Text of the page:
Biochemistry : Primary Structure

Study concepts, example questions & explanations for Biochemistry

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Example Questions

Example Question #1 : Protein Folding

A protein's primary structure is determined by which of the following?

Possible Answers:

The hydrophobic effect

R-group interactions

Alpha-helices

The linear sequence of specific amino acids

Beta-pleated sheets

Correct answer:

The linear sequence of specific amino acids

Explanation:

A protein's primary structure is defined solely by its amino acid sequence, and is constructred by peptide bonds between adjacent amino acid residues.

Secondary structure results from hydrogen bonding along the polypeptide backbone, resulting in alpha-helices and beta-pleated sheets. Tertiary structure results from hydrogen bonding between R groups, hydrophobic interactions, and disfulide bridges; these interactions create the three-dimensional structure of the molecule. Finally, quaternary structure arises from the joining of multiple subunits to create a functional protein complex.

Example Question #2 : Protein Folding

Sickle cell anemia results from a missense mutation that replaces a glutamic acid residue with which of the following?

Possible Answers:

Glutamine

Asparagine

Aspartic acid

Arginine

Lysine

Correct answer:

Lysine

Explanation:

A single amino acid substitution from glutamic acid to lysine is responsible for sickle cell anemia. The mutation occurs in the gene that codes for hemoglobin and causes misfolding that results in a lower oxygen affinity.

Example Question #3 : Protein Folding

The __________ structure of a protein corresponds to the linear order of amino acids in a given polypeptide chain.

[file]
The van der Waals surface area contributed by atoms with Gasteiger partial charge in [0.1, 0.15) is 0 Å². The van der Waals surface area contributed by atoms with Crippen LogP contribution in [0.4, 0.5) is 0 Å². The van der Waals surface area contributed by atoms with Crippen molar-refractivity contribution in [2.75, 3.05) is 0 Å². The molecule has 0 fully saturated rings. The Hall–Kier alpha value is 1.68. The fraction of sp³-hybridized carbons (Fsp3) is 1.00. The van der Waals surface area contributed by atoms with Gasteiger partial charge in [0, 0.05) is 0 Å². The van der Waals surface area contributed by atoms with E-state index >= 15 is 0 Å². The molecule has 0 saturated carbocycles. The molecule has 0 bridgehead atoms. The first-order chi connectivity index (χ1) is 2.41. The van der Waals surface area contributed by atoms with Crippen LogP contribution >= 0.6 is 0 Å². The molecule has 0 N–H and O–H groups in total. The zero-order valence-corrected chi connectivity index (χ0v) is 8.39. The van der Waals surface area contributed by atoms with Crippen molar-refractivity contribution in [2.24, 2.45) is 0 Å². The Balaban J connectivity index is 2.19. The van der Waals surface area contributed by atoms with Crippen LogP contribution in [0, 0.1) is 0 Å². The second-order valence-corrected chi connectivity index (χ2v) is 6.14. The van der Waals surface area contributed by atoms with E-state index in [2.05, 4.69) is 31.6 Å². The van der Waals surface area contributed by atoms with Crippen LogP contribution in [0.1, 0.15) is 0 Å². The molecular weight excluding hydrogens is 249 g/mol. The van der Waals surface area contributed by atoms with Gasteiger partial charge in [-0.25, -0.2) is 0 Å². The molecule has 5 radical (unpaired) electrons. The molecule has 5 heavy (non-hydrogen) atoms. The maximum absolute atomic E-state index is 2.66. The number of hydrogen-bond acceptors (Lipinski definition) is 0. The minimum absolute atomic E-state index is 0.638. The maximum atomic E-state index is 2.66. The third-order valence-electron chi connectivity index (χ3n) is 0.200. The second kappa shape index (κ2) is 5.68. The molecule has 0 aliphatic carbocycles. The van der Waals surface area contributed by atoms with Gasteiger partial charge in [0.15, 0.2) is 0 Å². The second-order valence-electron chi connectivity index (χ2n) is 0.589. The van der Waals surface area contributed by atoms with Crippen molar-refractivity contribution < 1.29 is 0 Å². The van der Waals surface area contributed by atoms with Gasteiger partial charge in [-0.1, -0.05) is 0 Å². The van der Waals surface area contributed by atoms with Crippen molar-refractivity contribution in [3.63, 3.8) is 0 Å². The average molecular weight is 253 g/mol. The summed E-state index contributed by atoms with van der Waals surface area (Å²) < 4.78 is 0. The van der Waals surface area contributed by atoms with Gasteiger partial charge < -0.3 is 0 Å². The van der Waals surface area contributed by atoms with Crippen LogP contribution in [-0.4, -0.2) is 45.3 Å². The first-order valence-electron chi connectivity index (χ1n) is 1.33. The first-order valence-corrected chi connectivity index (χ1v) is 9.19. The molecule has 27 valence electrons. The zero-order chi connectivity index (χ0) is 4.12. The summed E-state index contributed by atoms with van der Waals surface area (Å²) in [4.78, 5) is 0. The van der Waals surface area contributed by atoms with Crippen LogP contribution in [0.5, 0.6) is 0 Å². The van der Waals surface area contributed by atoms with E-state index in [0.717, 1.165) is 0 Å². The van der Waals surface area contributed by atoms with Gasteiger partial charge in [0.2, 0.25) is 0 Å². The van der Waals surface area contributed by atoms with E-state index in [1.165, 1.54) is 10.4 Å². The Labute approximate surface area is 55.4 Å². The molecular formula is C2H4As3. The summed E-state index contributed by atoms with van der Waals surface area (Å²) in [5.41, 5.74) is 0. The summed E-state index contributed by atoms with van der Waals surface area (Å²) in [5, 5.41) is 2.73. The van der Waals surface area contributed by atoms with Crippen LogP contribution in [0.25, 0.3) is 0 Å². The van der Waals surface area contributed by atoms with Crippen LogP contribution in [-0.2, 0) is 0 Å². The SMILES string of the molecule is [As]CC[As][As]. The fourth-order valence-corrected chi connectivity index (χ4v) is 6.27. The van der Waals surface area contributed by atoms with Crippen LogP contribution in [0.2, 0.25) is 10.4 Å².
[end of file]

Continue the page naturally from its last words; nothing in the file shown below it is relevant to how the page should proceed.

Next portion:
Possible Answers:

Tertiary

None of these answers

Primary

Quaternary

Secondary

Correct answer:

Primary

Explanation:

With regard to protein structure, primary structure refers to the order of the amino acids, which are held together by peptide bonds. Secondary structure refers to the presence of beta pleated sheets and alpha helices within a protein. Tertiary structure refers to a protein's geometric shape as a result of the interactions between the sidechains of the amino acids in the peptide chain. Quaternary structure concerns side chain interactions within a multiple polypeptide chains.

Example Question #4 : Protein Folding

What type of bonds are found in the primary structure of a protein?

Possible Answers:

Van der Waals interactions

Peptide bonds

Sulfide bonds

Hydrogen bonds

Ionic bonds

Correct answer:

Peptide bonds

Explanation:

Primary structure consists of amino acids joined by peptide bonds. Peptide bonds are between the alpha-carboxyl of one amino acid, and the alpha-amine of the next amino acid. A peptide bond is an example of an amide bond. Hydrogen bonds are found in secondary structure, tertiary structure exhibits Van Der Waals interactions.

Example Question #1 : Protein Folding

When a protein is transferred to a solution with a pH that is much lower than its optimal range, which of the following levels of protein structure is or can be affected?